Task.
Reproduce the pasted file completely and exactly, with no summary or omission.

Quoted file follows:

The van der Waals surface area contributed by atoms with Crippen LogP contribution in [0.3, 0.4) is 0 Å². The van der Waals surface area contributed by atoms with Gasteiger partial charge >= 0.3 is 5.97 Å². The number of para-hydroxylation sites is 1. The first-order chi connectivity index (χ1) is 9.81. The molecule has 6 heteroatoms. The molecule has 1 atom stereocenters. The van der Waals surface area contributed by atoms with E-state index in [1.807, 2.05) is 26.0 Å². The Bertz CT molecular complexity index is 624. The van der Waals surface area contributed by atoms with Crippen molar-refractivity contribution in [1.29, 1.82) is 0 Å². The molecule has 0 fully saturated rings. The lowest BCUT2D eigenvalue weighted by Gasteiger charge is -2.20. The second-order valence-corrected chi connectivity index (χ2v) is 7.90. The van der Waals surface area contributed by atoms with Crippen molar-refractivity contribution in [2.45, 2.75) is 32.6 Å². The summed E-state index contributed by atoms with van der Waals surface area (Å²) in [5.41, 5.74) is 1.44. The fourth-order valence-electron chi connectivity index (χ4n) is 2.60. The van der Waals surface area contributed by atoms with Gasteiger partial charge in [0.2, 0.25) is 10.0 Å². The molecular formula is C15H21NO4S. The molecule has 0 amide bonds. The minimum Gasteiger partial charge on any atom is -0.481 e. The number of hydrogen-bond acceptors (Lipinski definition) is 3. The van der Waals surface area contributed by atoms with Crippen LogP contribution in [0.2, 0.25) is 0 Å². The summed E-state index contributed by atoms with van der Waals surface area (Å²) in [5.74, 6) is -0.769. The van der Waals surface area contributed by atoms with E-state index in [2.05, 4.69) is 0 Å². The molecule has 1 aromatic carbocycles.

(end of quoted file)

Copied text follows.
The van der Waals surface area contributed by atoms with Crippen LogP contribution in [0.3, 0.4) is 0 Å². The van der Waals surface area contributed by atoms with Gasteiger partial charge >= 0.3 is 5.97 Å². The number of para-hydroxylation sites is 1. The first-order chi connectivity index (χ1) is 9.81. The molecule has 6 heteroatoms. The molecule has 1 atom stereocenters. The van der Waals surface area contributed by atoms with E-state index in [1.807, 2.05) is 26.0 Å². The Bertz CT molecular complexity index is 624. The van der Waals surface area contributed by atoms with Crippen molar-refractivity contribution in [1.29, 1.82) is 0 Å². The molecule has 0 fully saturated rings. The lowest BCUT2D eigenvalue weighted by Gasteiger charge is -2.20. The second-order valence-corrected chi connectivity index (χ2v) is 7.90. The van der Waals surface area contributed by atoms with Crippen molar-refractivity contribution in [2.45, 2.75) is 32.6 Å². The summed E-state index contributed by atoms with van der Waals surface area (Å²) in [5.41, 5.74) is 1.44. The fourth-order valence-electron chi connectivity index (χ4n) is 2.60. The van der Waals surface area contributed by atoms with Gasteiger partial charge in [0.2, 0.25) is 10.0 Å². The molecular formula is C15H21NO4S. The molecule has 0 amide bonds. The minimum Gasteiger partial charge on any atom is -0.481 e. The number of hydrogen-bond acceptors (Lipinski definition) is 3. The van der Waals surface area contributed by atoms with Crippen LogP contribution in [0.2, 0.25) is 0 Å². The summed E-state index contributed by atoms with van der Waals surface area (Å²) in [5.74, 6) is -0.769. The van der Waals surface area contributed by atoms with E-state index in [2.05, 4.69) is 0 Å². The molecule has 1 aromatic carbocycles.